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McCaskill Predicts Centrism Will Guide First 100 Days McCaskill Predicts Centrism Will Guide First 100 Days

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McCaskill Predicts Centrism Will Guide First 100 Days

Missouri Senator Applauds Obama's 'Pragmatic' Transition But Cautions That Delays On Policy Goals May Be Necessary

VideoWatch the entire panel discussion on what to expect during Obama's first 100 days in office.

At a policy breakfast this morning hosted by Atlantic Media Company Political Director Ronald Brownstein, Sen. Claire McCaskill, D-Mo., along with leaders of three left-leaning interest groups, weighed in on what they think should be first on President-elect Obama's agenda, and what may need to be placed on the back burner.

McCaskill said that, prior to the economy's downward spiral, Democrats had hoped to address energy and then health care. But now, she emphasized, it's "the economy, economy, economy and see if we can do something for energy and health care along the way."


The Missouri senator has been friends with Obama for years and was the first female senator to endorse him, after his New Hampshire primary loss to Hillary Rodham Clinton in January. When asked why Obama has brought her into his campaign's inner circle, she noted that she comes from a state where "pragmatism is way more important than what political party you belong to," and that Obama's transition appointments thus far show that he holds a similar view.

When Brownstein probed her on what specific aspects of Obama's agenda he may have to delay in light of the economic conditions, McCaskill stressed that, while she can't speak for the president-elect -- quipping that she would like to remain friends with him -- she thinks "delay may be necessary." On the topic of energy policy, she noted that she was one of the senators who signed on to a letter that said Congress needs to find middle ground on the proposed cap-and-trade legislation, which stalled in the Senate this summer. Warning that energy legislation must be tailored to avoid harming the business climate, she likened the proposed cap-and-trade system to "playing with fire" because the costs would ultimately fall to consumers. Delaying policy changes, McCaskill added, will allow Congress to "find the middle more elegantly," especially on energy.

Debbie Sease, national campaign director for the Sierra Club, disagreed, saying there is a place for a cap-and-trade system early in Obama's first term. "I do think that there is a prospect for getting comprehensive climate legislation," Sease said. "If you do it right -- and that is not a slam-dunk easy thing to do -- but if you do it right, it will be positive for the economy." She said that part of the proceeds from a cap-and-trade system could be invested into green technology and jobs that could help offset the higher initial costs consumers would face.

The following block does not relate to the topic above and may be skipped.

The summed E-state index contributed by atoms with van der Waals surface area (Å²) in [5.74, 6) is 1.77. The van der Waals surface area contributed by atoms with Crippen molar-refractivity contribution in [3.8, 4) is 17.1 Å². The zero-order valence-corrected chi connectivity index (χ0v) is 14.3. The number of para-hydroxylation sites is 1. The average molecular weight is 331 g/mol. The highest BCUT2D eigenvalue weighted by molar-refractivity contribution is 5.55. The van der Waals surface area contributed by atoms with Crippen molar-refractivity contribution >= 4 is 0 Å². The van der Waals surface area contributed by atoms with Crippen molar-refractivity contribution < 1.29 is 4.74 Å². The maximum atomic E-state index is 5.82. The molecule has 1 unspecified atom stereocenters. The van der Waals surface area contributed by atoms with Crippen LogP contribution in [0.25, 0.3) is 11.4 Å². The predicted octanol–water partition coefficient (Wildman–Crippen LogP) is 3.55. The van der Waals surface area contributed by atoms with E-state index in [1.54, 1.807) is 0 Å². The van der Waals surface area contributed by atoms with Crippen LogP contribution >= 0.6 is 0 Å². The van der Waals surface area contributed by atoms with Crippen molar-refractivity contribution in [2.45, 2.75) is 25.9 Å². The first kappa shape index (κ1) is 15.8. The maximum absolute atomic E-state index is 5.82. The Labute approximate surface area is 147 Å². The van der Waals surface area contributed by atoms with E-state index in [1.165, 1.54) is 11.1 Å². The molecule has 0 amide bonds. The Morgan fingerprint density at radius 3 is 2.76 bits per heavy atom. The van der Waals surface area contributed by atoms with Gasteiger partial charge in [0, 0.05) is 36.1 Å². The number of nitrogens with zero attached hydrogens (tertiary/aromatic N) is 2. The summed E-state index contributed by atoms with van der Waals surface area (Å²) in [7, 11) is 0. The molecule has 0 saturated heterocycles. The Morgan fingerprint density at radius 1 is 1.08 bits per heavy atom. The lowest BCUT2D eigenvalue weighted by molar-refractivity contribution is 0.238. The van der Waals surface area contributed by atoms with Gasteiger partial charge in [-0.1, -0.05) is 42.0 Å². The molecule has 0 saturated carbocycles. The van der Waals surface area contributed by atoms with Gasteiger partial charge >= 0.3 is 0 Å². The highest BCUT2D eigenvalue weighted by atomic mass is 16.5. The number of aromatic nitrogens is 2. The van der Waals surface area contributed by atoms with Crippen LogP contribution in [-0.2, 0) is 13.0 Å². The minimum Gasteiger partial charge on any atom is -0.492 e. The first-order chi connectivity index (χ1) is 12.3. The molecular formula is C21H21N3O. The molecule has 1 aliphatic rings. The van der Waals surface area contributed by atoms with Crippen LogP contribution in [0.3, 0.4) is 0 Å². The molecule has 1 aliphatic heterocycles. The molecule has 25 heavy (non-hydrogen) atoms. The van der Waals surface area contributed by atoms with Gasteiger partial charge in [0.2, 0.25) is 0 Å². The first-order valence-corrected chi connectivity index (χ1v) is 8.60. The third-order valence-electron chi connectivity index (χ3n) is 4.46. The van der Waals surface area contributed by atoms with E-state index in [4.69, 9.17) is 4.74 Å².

So how will Obama's first six months as president be measured? It won't be on specific policy measures, McCaskill said. "He understands that the American people are not going to judge him on whether or not health care's gotten done or cap-and-trade's gotten done; they're going to judge him by whether the unemployment numbers look good this time next year."

The 2010 Forecast

The last time the Democrats enjoyed control of both chambers of Congress and the White House was 1994. Brownstein noted that Clinton came into office with margins in both chambers "strikingly similar" to what Democrats are enjoying now. Intraparty squabbling over various parts of Clinton's agenda, however, generated an "image of overall dysfunction" by the time elections rolled around in 1994, helping Republicans gain control of both chambers, Brownstein said.

McCaskill cautioned that, in order to avoid repeating what happened to the Democrats in 1994, Obama and Congress must balance the government's role in reviving the economy: "Finding that very fine path of helping the economy, but not going so far that we get government in the way of business, is the biggest challenge we have." McCaskill is optimistic about 2010, saying that even "modest improvement" in the overall state of the country could help ensure Democrats keep their unified control. "I think we can have a pretty good 2010," she said. "If you look at the races in 2010... there's not a lot of relief in sight for the Republican Party in the Senate side in terms of races that are coming up."

Robert Borosage, president of the liberal Institute for America's Future, acknowledged that "there will be disputes" within the party but said the political landscape is "strikingly different" from 1994. Clinton was elected during a conservative era, he said, while Obama has been "elected at the end of a failed conservative era, the start of what clearly is going to be an era of progressive change." Because of this, Borosage said, Obama will "find it much easier to forge a broad majority."

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